PreSonus Blog

Melodic Percussion

This week’s tip shows how to augment percussion parts by making them melodic—courtesy of Harmonic Editing.

The basic idea is that setting a white or pink noise track to follow the chord track gives the noise a sense of pitch. Although having a long track of noise isn’t very interesting, if we gate it with a percussion part, then now we’ve layered the percussion part’s rhythm with the tonality of the noise. Add a little dotted 8th note echo, and it can sound pretty cool.

Step 1: Bring on the Noise

Noise needs to be recorded in a track to be affected by harmonic editing, so open up the mixer’s Input section, and insert a Tone Generator effect in tracks 1 and 2. Set the Tone Generator to Pink Noise, and trim the level so it’s not slamming up against 0 (Fig. 1).

Figure 1: We need noise in each channel to implement this technique.

Record-enable both tracks (set them to Mono channel mode), enable Input Monitor, and start recording noise into the tracks. The reason for recording into two tracks is we want to end up with stereo noise, so the tracks can’t be identical.

Step 2: Make the Noise Stereo

Now that the noise is recorded, you can remove the Tone Generator effects from the track inputs. At the mixer, pan one channel of noise left, and one right. In each track’s Inspector, choose Universal Mode for Follow Chords, and Strings for Tune mode (Fig. 2).

Figure 2: How to set up the tracks for stereo noise. The crucial Inspector settings are outlined in yellow.

 

Set each track’s output to a Bus, and now we have stereo noise at the Bus output. Insert a Gate in the Bus, and any other effects you want to use (I insert a Pro EQ to trim the highs and lows somewhat, and a Beat Delay for a more EDM-like vibe—but use your imagination).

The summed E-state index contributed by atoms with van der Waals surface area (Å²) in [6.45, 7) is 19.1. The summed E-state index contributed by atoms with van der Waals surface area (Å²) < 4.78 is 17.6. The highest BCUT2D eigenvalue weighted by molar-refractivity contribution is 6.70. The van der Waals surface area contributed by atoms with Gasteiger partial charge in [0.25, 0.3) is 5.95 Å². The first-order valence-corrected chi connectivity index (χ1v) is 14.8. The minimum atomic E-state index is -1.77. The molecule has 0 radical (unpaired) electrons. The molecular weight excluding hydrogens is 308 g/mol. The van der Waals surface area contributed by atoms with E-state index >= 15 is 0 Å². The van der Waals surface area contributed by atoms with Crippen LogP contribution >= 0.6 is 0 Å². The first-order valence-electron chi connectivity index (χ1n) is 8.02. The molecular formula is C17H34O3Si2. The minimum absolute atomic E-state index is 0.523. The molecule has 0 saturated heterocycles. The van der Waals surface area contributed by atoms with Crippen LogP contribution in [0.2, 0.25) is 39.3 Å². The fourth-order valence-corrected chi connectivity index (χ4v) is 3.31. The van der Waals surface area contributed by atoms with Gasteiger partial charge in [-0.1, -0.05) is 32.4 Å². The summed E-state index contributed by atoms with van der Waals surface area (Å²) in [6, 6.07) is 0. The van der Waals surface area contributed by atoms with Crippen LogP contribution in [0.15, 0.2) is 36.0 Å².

Step 3: Control the Gate’s Sidechain

Choose the percussion sound with which you want to control the Gate sidechain, insert a pre-fader send in the percussion track, assign the send to the Gate, and then adjust the Gate parameters so that the percussion track modulates the noise percussively. Fig. 3 shows the track setup.

Figure 3: Track layout used in the audio example.

Tracks 1 and 2 are the mono noise tracks that follow the Chord Track, and feed the Bus. Tracks 4 and 5 both have pre-fader sends to control the Gate, so that for the first 7 measures only the cowbell controls the gate, but at measure 8, a tambourine part also modulates the Gate.

Track 6 has the cowbell and tambourine audio, which is mixed in with the pitched noise, while the folder track has the kick, snare, and hi-hat loops. (The reason for not using post-fader sends on the percussion tracks is so that the tracks controlling the Gate are independent of the audio, which you might want to process differently.)

But Wait…There’s More!

With a longer gate, the sound is almost like the rave organ sound that was so big at the turn of the century. And there are options other than gating, like using X-Trem…or following the Gate with X-Trem. Or draw a periodic automation level waveform for the bus, and use the Transform function to make everything even weirder. In any case, now you have a new, and unusual tool, for percussive accents.

  • Mike Whi

    Wild. I wonder if there’s a way to set this up to thicken string staccatos, instead of say layering with a synth.

  • Thanks for the comment, I’m glad you find this kind of thing useful! I also recommend trying harmonic editing on drum parts – it adds a melodic component, especially if there are prominent hi-hat and cymbal sounds. It’s a background effect for sure, but it fills out the sound in a way that other instruments don’t really do.

  • Todd Mac

    Thanks Craig…spent all morning messing with your setup (I’m just learning) and learned a lot. It provides a a nice toolset to craft some very cool sounds and it’s a good intro to some of the mixing and sound generation fundamentals. In today’s age of push button creation, having a way to add unique elements to a track is invaluable. Thanks for the great work you guys are doing with Studio One.